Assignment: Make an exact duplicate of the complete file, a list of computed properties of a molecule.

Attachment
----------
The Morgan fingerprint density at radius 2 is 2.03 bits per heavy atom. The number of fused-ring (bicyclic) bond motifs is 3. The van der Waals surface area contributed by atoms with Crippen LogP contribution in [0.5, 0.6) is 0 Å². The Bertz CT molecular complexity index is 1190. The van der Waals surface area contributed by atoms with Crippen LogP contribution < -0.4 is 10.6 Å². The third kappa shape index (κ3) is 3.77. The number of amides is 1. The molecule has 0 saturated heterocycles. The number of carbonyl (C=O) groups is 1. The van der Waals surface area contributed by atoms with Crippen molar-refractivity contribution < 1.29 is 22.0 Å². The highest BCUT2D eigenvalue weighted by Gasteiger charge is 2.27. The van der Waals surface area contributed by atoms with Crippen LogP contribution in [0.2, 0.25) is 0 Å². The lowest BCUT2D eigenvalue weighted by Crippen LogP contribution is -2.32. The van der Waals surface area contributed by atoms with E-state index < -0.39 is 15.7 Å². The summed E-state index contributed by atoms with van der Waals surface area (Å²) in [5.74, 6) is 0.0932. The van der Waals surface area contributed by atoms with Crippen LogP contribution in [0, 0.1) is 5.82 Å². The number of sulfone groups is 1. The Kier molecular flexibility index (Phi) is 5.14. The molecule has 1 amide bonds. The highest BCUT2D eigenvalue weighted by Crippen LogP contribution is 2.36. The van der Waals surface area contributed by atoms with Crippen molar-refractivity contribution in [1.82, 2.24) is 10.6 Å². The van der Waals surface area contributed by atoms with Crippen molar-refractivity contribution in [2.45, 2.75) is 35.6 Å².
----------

The Morgan fingerprint density at radius 2 is 2.03 bits per heavy atom. The number of fused-ring (bicyclic) bond motifs is 3. The van der Waals surface area contributed by atoms with Crippen LogP contribution in [0.5, 0.6) is 0 Å². The Bertz CT molecular complexity index is 1190. The van der Waals surface area contributed by atoms with Crippen LogP contribution < -0.4 is 10.6 Å². The third kappa shape index (κ3) is 3.77. The number of amides is 1. The molecule has 0 saturated heterocycles. The number of carbonyl (C=O) groups is 1. The van der Waals surface area contributed by atoms with Crippen molar-refractivity contribution < 1.29 is 22.0 Å². The highest BCUT2D eigenvalue weighted by Gasteiger charge is 2.27. The van der Waals surface area contributed by atoms with Crippen LogP contribution in [0.2, 0.25) is 0 Å². The lowest BCUT2D eigenvalue weighted by Crippen LogP contribution is -2.32. The van der Waals surface area contributed by atoms with E-state index < -0.39 is 15.7 Å². The summed E-state index contributed by atoms with van der Waals surface area (Å²) in [5.74, 6) is 0.0932. The van der Waals surface area contributed by atoms with Crippen LogP contribution in [0, 0.1) is 5.82 Å². The number of sulfone groups is 1. The Kier molecular flexibility index (Phi) is 5.14. The molecule has 1 amide bonds. The highest BCUT2D eigenvalue weighted by Crippen LogP contribution is 2.36. The van der Waals surface area contributed by atoms with Crippen molar-refractivity contribution in [1.82, 2.24) is 10.6 Å². The van der Waals surface area contributed by atoms with Crippen molar-refractivity contribution in [2.45, 2.75) is 35.6 Å².